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Thursday, 14 July 2016

US Social Security Insolvency Approaching?



Social Security insolvency is now one year closer 

The 2016 Social Security Trustees report showed a continuation of the current trend toward insolvency of both of its trust funds. The Trustees estimate that Social Security's combined retirement and disability trust funds will become exhausted in 2034, the same as reported last year. Regrettably, the lack of change in the combined trust funds' insolvency dates has lulled some into a false sense that the program's finances are now stable. Please don't be fooled.
While the trust funds depletion date is unchanged, this simply means that Social Security's day of financial reckoning is now one year closer — and less than 20 years away. Social Security faces severe, urgent financial challenges that policymakers must soon address if we are to ensure the program remains viable for the most vulnerable in our society.
In fact, the Social Security crisis is not only real; it is already upon us. The trustees now estimate that the 75-year financial shortfall for the combined trust funds is $11.4 trillion in present-value terms. If we indefinitely extend past the 75-year period, the so-called "infinite horizon," the shortfall is a whopping $32.1 trillion. For comparison, our nation's gross domestic product is slightly over $18 trillion – and our gross national debt (not including unfunded liabilities) at the end of June is$19.3 trillion.

In April, the EU laid down new regulations for the collection, storage, and use of personal data, including online data. Ten years in the making and set to take affect in 2018, the General Data Protection Regulation guards the data of EU citizens even when collected by companies based in other parts of the world. It codifies the “right to be forgotten”, which lets citizens request that certain links not appear when their name is typed into Internet search engines. And it gives EU authorities the power to fine companies an enormous 20 million euro—or four percent of their global revenue—if they infringe.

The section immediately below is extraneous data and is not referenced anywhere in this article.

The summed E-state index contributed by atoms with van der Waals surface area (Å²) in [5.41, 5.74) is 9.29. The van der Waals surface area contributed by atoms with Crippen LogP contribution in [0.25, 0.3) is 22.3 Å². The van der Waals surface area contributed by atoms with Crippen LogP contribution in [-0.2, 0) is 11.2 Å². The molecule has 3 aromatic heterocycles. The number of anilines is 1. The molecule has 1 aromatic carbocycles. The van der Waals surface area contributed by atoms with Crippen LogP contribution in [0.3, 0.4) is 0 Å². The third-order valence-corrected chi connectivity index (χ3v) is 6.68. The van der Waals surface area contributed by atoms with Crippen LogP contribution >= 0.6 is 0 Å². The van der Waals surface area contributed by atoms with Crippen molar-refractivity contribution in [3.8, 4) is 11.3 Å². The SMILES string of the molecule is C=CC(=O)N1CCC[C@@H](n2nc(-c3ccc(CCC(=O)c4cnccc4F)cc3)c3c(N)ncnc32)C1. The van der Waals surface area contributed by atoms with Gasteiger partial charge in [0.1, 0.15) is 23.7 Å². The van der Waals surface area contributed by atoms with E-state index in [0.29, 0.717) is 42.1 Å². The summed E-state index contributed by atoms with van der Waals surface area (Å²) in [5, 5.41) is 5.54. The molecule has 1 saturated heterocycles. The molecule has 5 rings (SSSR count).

Global prospects for growth remain sluggish at best, in spite of reduced expectations for Fed fiscal tightening and a moderate recovery in oil prices. One can expect growth to continue to be hindered by economic uncertainties in the US, questionable central bank policies, and the Chinese slowdown. And on top of it all, political risks also still abound.

After the June jobs data was released, the Dow Jones Industrial Average jumped 100 points and left investors with hopes of a stronger economy in the second half of the year.
But that’s not likely the case. 



In World Of $50 Oil, Shale Beats Deepwater


 U.S. shale is the lowest cost option for new oil production and is likely to be more competitive than conventional offshore drilling, according to a new report from Wood Mackenzie. The U.S. shale industry has weathered the oil price downturn, tweaking drilling practices and cutting costs in order to stay in business. A new report from Wood Mackenzie finds that the industry is proving to be resilient and flexible in the face of the worst oil market crisis in three decades. The report concludes that U.S. shale companies have managed to cut costs by as much as 40 percent since 2014. Much of that comes from lower costs from equipment suppliers and oilfield services firms. But it also comes from improved productivity from the average shale well. Instead of drilling anywhere and everywhere, U.S. shale companies are getting better at finding the “sweet spots.” Intriguingly, the […]

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